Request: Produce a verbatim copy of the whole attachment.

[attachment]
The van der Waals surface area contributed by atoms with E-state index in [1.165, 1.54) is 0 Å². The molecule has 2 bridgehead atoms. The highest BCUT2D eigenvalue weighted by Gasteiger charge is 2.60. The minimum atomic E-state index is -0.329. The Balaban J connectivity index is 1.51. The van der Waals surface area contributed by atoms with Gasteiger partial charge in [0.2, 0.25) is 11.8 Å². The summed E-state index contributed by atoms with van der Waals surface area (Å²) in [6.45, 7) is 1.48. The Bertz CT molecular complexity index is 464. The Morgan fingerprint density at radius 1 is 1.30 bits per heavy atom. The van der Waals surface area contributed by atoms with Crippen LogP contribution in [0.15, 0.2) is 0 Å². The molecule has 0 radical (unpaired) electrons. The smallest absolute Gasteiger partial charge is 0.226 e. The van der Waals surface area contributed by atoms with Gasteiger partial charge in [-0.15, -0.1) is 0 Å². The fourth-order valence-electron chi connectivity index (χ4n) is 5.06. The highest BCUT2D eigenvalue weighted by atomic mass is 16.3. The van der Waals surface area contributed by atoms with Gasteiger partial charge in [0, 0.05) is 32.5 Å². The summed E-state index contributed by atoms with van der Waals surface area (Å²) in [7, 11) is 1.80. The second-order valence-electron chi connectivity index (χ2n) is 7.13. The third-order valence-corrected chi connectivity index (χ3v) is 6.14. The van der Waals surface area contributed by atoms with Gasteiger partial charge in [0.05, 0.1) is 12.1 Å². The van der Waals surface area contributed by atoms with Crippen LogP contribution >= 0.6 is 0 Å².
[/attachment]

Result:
The van der Waals surface area contributed by atoms with E-state index in [1.165, 1.54) is 0 Å². The molecule has 2 bridgehead atoms. The highest BCUT2D eigenvalue weighted by Gasteiger charge is 2.60. The minimum atomic E-state index is -0.329. The Balaban J connectivity index is 1.51. The van der Waals surface area contributed by atoms with Gasteiger partial charge in [0.2, 0.25) is 11.8 Å². The summed E-state index contributed by atoms with van der Waals surface area (Å²) in [6.45, 7) is 1.48. The Bertz CT molecular complexity index is 464. The Morgan fingerprint density at radius 1 is 1.30 bits per heavy atom. The van der Waals surface area contributed by atoms with Crippen LogP contribution in [0.15, 0.2) is 0 Å². The molecule has 0 radical (unpaired) electrons. The smallest absolute Gasteiger partial charge is 0.226 e. The van der Waals surface area contributed by atoms with Gasteiger partial charge in [-0.15, -0.1) is 0 Å². The fourth-order valence-electron chi connectivity index (χ4n) is 5.06. The highest BCUT2D eigenvalue weighted by atomic mass is 16.3. The van der Waals surface area contributed by atoms with Gasteiger partial charge in [0, 0.05) is 32.5 Å². The summed E-state index contributed by atoms with van der Waals surface area (Å²) in [7, 11) is 1.80. The second-order valence-electron chi connectivity index (χ2n) is 7.13. The third-order valence-corrected chi connectivity index (χ3v) is 6.14. The van der Waals surface area contributed by atoms with Gasteiger partial charge in [0.05, 0.1) is 12.1 Å². The van der Waals surface area contributed by atoms with Crippen LogP contribution >= 0.6 is 0 Å².